Proposition 65 FAQ
Our products include a California Proposition 65 warning.
You may have seen the following warning associated with our products, as well as on other products purchased from other manufacturers:
This product contains chemicals known to the State of California to cause cancer.
This warning is the result of a law passed in California in 1986, referred to as the California Safe Drinking Water and Toxic Enforcement Act of 1986, or more generally referred to as “Proposition 65.”
The warning does not mean that our products will necessarily cause cancer or reproductive harm. Moreover, a Proposition 65 warning does not mean a product is in violation of any product-safety standards or requirements. In fact, the California government has clarified that “[t]he fact that a product bears a Proposition 65 warning does not mean by itself that the product is unsafe.” The government has also explained, “You could think of Proposition 65 more as a ‘right to know’ law than a pure product safety law.”
While we believe our products are not harmful when used as designed, we provide the warning as a result of this California law.
What is Proposition 65?
Proposition 65 is a broad law that applies to any company operating in California, selling products in California, or manufacturing products that may be sold in or brought into California. It mandates that the Governor of California maintain and publish a list of chemicals that are known to cause cancer, birth defects and/or other reproductive harm. The list, which must be updated annually, includes a wide variety of chemicals that can be found in many everyday items, such as coffee, dyes, solvents, drugs, food-additives, and by-products of certain processes. The purpose of Proposition 65 is to ensure that people are informed about exposure to these chemicals.
Proposition 65 also requires warnings to be placed on any product, product packaging, or literature accompanying a product that contains or may contain any of the 800-plus chemicals that the California Air Resources Board considers harmful. As noted above, many of the elements listed under Proposition 65 have been routinely used in everyday consumer items for years without documented harm.
A warning must be given if the listed chemical is merely present in a product unless a business demonstrates that the exposure it causes poses “no significant risk.” With respect to carcinogens, the “no significant risk” level is defined as the level which is calculated to result in not more than one excess case of cancer in 100,000 individuals exposed over a 70-year lifetime. In other words, if you are exposed to the chemical in question at this level every day for 70 years, theoretically, it will increase your chances of getting cancer by no more than 1 case in 100,000 individuals so exposed.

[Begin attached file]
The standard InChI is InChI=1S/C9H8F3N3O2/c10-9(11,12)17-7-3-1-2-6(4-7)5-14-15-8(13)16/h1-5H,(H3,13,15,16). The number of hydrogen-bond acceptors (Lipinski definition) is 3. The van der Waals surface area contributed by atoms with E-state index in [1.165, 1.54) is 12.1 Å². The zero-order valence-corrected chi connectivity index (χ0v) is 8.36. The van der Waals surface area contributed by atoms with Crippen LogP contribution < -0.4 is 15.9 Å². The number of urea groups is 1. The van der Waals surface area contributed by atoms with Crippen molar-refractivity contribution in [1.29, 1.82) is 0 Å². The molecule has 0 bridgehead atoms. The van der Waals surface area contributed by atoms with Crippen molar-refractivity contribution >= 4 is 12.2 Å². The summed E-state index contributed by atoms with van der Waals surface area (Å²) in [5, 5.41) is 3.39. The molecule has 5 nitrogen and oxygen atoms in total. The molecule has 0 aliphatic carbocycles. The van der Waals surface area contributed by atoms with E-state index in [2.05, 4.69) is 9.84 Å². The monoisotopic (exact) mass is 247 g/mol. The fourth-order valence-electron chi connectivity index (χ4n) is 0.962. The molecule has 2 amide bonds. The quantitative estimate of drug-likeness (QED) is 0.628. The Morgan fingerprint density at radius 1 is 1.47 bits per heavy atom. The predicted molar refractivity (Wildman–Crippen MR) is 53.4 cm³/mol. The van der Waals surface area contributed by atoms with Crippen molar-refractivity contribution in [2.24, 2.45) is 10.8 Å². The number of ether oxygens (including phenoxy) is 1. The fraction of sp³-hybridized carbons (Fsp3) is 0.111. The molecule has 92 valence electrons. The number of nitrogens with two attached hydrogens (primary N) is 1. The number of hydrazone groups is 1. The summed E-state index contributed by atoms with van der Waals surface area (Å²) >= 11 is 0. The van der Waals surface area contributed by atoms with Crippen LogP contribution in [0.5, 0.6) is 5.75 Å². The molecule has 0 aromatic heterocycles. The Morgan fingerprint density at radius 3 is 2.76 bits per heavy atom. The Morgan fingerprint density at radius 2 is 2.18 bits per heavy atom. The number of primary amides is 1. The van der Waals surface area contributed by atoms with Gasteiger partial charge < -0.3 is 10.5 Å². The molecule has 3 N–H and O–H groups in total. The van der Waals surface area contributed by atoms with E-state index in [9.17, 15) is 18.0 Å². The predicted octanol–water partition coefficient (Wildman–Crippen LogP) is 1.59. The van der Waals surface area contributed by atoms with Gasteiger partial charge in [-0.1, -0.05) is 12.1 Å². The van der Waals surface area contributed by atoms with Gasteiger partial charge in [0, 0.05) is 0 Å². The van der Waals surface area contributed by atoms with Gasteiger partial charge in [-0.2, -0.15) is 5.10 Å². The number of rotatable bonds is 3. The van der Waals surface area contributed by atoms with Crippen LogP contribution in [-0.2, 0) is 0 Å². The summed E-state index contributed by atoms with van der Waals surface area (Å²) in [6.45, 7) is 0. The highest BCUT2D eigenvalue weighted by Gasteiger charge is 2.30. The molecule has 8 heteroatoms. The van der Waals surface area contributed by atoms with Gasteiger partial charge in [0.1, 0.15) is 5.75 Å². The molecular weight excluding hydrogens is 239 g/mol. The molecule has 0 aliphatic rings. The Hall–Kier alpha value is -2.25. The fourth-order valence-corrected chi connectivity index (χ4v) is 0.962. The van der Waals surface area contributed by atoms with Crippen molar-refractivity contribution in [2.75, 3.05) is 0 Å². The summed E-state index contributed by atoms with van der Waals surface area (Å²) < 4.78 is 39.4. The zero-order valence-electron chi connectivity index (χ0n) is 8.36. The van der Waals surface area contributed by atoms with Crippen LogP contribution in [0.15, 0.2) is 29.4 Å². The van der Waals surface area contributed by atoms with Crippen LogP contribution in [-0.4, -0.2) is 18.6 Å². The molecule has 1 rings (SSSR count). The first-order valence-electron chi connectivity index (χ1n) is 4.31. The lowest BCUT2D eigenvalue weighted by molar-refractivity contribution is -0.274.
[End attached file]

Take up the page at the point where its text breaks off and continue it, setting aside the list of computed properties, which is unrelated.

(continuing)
With respect to reproductive intoxicants, the “no significant risk” level is defined as the level of exposure which, even if multiplied by 1,000, will not produce birth defects or other reproductive harm. In other words, the level of exposure is below the “no observable effect level,” divided by 1,000. (The “no observable effect level” is the highest dose level which has not been associated with observable reproductive harm in humans or test animals.)
A Proposition 65 warning generally means one of two things: (1) the business has evaluated the exposure and has concluded that it exceeds the “no significant risk level”; or (2) the business has chosen to provide a warning simply based on its knowledge about the presence of a listed chemical without attempting to evaluate the exposure. Companies have chosen to provide a warning based on its knowledge about the presence of one or more listed chemicals without attempting to evaluate the level of exposure, as not all of the listed chemicals provide exposure limit requirements. With our products, the exposure may be negligible or well within the “no significant risk” range. However, out of an abundance of caution, we have elected to provide the Proposition 65 warnings.
Why does Sweetrocks include this warning?
The penalties for not complying with Proposition 65 are high. As a result of the potential penalties and because there is no penalty for providing an unnecessary warning, as well as many other manufacturers, have elected to provide the Proposition 65 notice out of an abundance of caution in order to avoid the potential for liability.
I purchased a product outside of California; why it is included?
It would be extremely difficult and costly to determine which products will be ultimately sold or brought into California. Therefore, to ensure compliance with Proposition 65 requirements, we have decided to include these warnings on all of our products, regardless of destination.
For more information about Proposition 65 visit the OEHA website.